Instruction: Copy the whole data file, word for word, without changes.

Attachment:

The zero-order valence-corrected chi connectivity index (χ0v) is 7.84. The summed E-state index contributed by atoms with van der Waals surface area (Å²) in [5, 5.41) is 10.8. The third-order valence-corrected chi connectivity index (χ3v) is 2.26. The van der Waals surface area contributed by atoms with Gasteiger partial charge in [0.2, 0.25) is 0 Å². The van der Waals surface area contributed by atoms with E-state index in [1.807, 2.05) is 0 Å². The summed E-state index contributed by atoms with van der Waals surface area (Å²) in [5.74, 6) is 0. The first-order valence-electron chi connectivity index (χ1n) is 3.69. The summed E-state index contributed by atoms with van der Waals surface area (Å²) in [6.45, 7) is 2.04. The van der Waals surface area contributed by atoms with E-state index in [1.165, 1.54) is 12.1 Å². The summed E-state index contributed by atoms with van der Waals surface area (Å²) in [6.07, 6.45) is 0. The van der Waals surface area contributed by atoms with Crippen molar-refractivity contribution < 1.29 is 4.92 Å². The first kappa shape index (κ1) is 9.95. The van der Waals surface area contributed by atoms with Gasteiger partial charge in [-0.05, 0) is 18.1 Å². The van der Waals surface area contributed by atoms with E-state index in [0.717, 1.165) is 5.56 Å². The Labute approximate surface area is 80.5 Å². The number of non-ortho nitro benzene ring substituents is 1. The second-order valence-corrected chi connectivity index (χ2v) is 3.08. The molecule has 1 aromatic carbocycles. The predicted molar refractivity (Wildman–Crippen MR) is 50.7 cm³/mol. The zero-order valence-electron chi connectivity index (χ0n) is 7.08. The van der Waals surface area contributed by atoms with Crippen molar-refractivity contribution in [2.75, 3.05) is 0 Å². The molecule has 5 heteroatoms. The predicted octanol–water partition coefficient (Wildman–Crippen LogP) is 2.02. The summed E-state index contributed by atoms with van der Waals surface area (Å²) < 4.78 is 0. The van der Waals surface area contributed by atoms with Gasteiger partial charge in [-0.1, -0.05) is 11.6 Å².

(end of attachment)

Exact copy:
The zero-order valence-corrected chi connectivity index (χ0v) is 7.84. The summed E-state index contributed by atoms with van der Waals surface area (Å²) in [5, 5.41) is 10.8. The third-order valence-corrected chi connectivity index (χ3v) is 2.26. The van der Waals surface area contributed by atoms with Gasteiger partial charge in [0.2, 0.25) is 0 Å². The van der Waals surface area contributed by atoms with E-state index in [1.807, 2.05) is 0 Å². The summed E-state index contributed by atoms with van der Waals surface area (Å²) in [5.74, 6) is 0. The first-order valence-electron chi connectivity index (χ1n) is 3.69. The summed E-state index contributed by atoms with van der Waals surface area (Å²) in [6.45, 7) is 2.04. The van der Waals surface area contributed by atoms with E-state index in [1.165, 1.54) is 12.1 Å². The summed E-state index contributed by atoms with van der Waals surface area (Å²) in [6.07, 6.45) is 0. The van der Waals surface area contributed by atoms with Crippen molar-refractivity contribution < 1.29 is 4.92 Å². The first kappa shape index (κ1) is 9.95. The van der Waals surface area contributed by atoms with Gasteiger partial charge in [-0.05, 0) is 18.1 Å². The van der Waals surface area contributed by atoms with E-state index in [0.717, 1.165) is 5.56 Å². The Labute approximate surface area is 80.5 Å². The number of non-ortho nitro benzene ring substituents is 1. The second-order valence-corrected chi connectivity index (χ2v) is 3.08. The molecule has 1 aromatic carbocycles. The predicted molar refractivity (Wildman–Crippen MR) is 50.7 cm³/mol. The zero-order valence-electron chi connectivity index (χ0n) is 7.08. The van der Waals surface area contributed by atoms with Crippen molar-refractivity contribution in [2.75, 3.05) is 0 Å². The molecule has 5 heteroatoms. The predicted octanol–water partition coefficient (Wildman–Crippen LogP) is 2.02. The summed E-state index contributed by atoms with van der Waals surface area (Å²) < 4.78 is 0. The van der Waals surface area contributed by atoms with Gasteiger partial charge in [-0.1, -0.05) is 11.6 Å².